August 6, 2014 (Scottsdale, AZ)
As a young boy , Christopher Smith’s life dreams didn’t extend much beyond skateboarding and mountain biking. Little did he know that it would take a near-death experience to change his life – and his destiny.
Sitting with his four-year-old daughter, Maddie, in his lap, Christopher smiles as he describes the event that changed his life and would ultimately reveal his true calling; a career as a flight paramedic.
“I was in an accident and lost my leg, and nearly lost my life,” he remembers. “They (the emergency workers) said I had lost a significant amount of blood. I was literally near death, and needed an air ambulance.”
A street luge accident at the age of 16, in 2001, forced Chris to decide whether to keep or amputate his right leg. The impact shattered his fibula just above the ankle, tore through two of three arteries, and displaced the tendons that communicated movement to the toes. After a failed attempt at fusing the bone, he came to the conclusion that a prosthesis would give him the best chance at continuing his desired level of activity.
While still in his teens, he championed as a member of the United States national amputee hockey team. Christopher continues to help other physically challenged athletes, assisting with the Paralympic bobsled team, skiers and snowboarders.
After receiving his prosthesis, Christopher went to college and graduated from Utah Valley University with a bachelor of science in Emergency Services Administration. He became a lead beta tester for Otto Bock Healthcare, a maker of prosthetic limbs in Salt Lake City.
He found his passion in the health care field, specifically emergency medicine. He went on to receive his EMT (emergency medical technician) training, and studied emergency medicine. From there, he went to work as an EMT for an ambulance service. Christopher trained to become a flight paramedic before joining Angel MedFlight Worldwide Air Ambulance in January.
“I literally owe my life to the paramedics on the air medical transport flight who saved me, and that’s why it’s become my passion — to help save the lives of other people,” he said.
As a part of the medical team, flight paramedics are critical in helping to stabilize patients in the field, treating them while in flight, and assisting with their delivery to a hospital or facility. This includes having a full report of their injuries and the treatments performed to save their lives. They also must attend a rigorous paramedic training program, build up five or more years of clinical experience, and pass the certification required to provide patient care on a medical aircraft.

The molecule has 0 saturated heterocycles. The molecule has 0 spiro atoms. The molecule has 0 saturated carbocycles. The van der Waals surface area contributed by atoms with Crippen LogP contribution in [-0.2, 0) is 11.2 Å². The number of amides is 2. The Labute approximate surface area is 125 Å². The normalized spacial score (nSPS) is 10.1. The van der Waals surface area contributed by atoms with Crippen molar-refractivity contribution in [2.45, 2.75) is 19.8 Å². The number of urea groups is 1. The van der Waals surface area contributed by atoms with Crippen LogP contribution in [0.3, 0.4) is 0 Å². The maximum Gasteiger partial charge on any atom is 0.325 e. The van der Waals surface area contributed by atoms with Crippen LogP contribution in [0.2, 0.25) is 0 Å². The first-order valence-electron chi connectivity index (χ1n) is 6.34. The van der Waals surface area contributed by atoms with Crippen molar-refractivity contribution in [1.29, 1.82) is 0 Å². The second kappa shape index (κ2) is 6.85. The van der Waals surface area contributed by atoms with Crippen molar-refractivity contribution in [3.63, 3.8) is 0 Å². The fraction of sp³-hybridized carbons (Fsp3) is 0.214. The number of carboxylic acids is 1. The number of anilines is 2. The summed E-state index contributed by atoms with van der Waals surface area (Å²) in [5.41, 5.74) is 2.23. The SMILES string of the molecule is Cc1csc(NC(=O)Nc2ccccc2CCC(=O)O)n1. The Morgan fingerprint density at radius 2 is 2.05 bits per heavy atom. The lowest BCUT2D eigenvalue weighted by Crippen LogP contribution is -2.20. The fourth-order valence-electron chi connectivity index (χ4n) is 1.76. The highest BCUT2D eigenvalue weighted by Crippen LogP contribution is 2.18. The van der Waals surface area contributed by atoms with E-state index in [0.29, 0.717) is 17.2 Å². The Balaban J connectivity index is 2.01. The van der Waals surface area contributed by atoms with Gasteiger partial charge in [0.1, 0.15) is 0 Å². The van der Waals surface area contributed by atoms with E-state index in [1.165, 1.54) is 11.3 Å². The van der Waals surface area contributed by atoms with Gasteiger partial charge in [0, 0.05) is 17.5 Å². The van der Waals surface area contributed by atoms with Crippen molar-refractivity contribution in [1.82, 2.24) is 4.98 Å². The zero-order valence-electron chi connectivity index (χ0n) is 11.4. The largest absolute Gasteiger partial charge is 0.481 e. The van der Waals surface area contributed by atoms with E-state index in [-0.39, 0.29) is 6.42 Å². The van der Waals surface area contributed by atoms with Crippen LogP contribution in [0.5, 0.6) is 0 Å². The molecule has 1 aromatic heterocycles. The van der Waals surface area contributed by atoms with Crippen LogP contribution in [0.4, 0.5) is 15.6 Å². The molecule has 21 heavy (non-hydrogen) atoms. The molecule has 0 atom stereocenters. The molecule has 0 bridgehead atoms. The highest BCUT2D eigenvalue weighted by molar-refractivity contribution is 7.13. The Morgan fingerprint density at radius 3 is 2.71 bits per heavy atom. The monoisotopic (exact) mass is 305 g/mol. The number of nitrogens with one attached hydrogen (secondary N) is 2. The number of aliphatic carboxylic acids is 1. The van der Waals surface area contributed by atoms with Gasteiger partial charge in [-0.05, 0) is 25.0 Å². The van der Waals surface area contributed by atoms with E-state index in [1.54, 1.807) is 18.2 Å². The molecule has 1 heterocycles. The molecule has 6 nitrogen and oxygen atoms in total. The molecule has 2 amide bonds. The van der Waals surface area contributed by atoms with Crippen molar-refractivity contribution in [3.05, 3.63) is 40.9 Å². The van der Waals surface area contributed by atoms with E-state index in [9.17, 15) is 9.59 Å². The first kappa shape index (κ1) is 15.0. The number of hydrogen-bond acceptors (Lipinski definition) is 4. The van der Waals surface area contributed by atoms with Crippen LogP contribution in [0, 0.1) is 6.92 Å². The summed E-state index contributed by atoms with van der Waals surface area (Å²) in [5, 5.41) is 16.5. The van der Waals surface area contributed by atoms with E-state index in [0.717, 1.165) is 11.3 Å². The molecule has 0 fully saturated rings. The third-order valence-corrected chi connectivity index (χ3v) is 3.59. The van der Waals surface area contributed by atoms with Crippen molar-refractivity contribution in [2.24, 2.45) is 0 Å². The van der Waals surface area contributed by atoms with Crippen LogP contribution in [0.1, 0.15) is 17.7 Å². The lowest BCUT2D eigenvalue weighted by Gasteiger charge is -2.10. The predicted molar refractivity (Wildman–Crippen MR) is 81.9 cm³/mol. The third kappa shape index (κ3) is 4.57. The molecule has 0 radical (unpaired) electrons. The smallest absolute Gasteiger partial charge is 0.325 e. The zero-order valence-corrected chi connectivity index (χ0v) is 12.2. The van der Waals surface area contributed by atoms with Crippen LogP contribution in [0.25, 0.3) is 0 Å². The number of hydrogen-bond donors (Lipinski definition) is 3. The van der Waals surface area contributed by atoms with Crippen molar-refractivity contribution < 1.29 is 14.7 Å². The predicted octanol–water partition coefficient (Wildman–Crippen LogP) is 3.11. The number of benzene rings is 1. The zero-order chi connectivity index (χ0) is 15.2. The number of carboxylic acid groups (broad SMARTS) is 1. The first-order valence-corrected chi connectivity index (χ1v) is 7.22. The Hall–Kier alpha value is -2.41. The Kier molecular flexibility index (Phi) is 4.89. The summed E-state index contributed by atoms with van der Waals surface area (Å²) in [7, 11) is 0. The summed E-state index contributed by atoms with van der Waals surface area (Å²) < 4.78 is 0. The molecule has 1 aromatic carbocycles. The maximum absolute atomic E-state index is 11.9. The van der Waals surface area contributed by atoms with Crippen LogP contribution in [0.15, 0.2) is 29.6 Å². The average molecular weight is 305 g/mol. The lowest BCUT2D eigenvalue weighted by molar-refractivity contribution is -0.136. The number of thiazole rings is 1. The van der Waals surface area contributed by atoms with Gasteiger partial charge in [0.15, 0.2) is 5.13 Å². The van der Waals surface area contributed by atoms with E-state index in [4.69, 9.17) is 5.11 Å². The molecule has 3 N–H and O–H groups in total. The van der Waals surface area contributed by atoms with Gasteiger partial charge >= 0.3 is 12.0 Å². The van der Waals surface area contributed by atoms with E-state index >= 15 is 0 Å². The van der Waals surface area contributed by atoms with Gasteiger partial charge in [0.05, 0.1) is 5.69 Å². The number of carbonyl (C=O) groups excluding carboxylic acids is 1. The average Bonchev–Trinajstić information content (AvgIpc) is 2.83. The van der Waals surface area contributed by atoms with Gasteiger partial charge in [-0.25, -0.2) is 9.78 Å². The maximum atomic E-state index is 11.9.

“As an EMT, keeping up with the training and learning the current technologies – in a field that’s constantly and rapidly developing – is right now my biggest challenge,” he says, adding, “There is always a lot of information to learn, to know, and to train on with the latest equipment and technology.”
Christopher says his life is active and full, especially with things like picking up his little girl from her dance lessons while mom is at work. He also volunteers as a soccer coach and works with his church’s young men’s sports teams.
“Although the accident changed my life, it didn’t challenge my life – I still snowboard, snow ski, mountain bike — it hasn’t kept me from doing the things I love to do.”
He says his motivation comes from simply being grateful for those whose service saved his own life, and he wanted to express that gratitude through making it his career.
“Because of my experience I am grateful to the paramedics who saved my life, and to show that, I’m passionate about what I do…I’m passionate about helping to be a part of saving people’s lives.”
Christopher turns to Maddie and asks, “What does Daddy do?” After a pause, she looks at him thoughtfully and says, “You put people who are hurt in the ambulance and take them to the hospital.”
He says among the many things his little girl has told him she wants to be when she grows up, a doctor who saves lives is one of them. Like father, like daughter.